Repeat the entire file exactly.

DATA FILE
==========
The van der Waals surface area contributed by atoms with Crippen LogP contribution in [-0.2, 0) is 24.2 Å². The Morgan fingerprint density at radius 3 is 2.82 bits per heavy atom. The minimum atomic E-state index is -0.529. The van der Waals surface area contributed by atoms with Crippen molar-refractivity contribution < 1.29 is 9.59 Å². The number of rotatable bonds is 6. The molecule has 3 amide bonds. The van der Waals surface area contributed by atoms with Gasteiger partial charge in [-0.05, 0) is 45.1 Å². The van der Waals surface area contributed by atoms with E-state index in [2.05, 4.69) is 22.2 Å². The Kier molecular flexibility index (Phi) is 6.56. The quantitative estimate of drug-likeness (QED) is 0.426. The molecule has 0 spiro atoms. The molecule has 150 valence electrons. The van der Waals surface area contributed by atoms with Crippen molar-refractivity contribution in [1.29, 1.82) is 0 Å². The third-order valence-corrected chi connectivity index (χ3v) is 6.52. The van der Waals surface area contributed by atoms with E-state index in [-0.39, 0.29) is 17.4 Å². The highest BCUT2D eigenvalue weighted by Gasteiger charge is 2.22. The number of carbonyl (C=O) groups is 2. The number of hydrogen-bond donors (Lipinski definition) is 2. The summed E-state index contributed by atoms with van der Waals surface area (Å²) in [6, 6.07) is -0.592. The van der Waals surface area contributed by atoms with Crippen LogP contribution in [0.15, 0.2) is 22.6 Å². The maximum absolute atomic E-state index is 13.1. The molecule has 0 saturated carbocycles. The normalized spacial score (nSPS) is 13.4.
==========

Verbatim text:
The van der Waals surface area contributed by atoms with Crippen LogP contribution in [-0.2, 0) is 24.2 Å². The Morgan fingerprint density at radius 3 is 2.82 bits per heavy atom. The minimum atomic E-state index is -0.529. The van der Waals surface area contributed by atoms with Crippen molar-refractivity contribution < 1.29 is 9.59 Å². The number of rotatable bonds is 6. The molecule has 3 amide bonds. The van der Waals surface area contributed by atoms with Gasteiger partial charge in [-0.05, 0) is 45.1 Å². The van der Waals surface area contributed by atoms with E-state index in [2.05, 4.69) is 22.2 Å². The Kier molecular flexibility index (Phi) is 6.56. The quantitative estimate of drug-likeness (QED) is 0.426. The molecule has 0 spiro atoms. The molecule has 150 valence electrons. The van der Waals surface area contributed by atoms with Crippen molar-refractivity contribution in [1.29, 1.82) is 0 Å². The third-order valence-corrected chi connectivity index (χ3v) is 6.52. The van der Waals surface area contributed by atoms with E-state index in [-0.39, 0.29) is 17.4 Å². The highest BCUT2D eigenvalue weighted by Gasteiger charge is 2.22. The number of carbonyl (C=O) groups is 2. The number of hydrogen-bond donors (Lipinski definition) is 2. The summed E-state index contributed by atoms with van der Waals surface area (Å²) in [6, 6.07) is -0.592. The van der Waals surface area contributed by atoms with Crippen LogP contribution in [0.15, 0.2) is 22.6 Å². The maximum absolute atomic E-state index is 13.1. The molecule has 0 saturated carbocycles. The normalized spacial score (nSPS) is 13.4.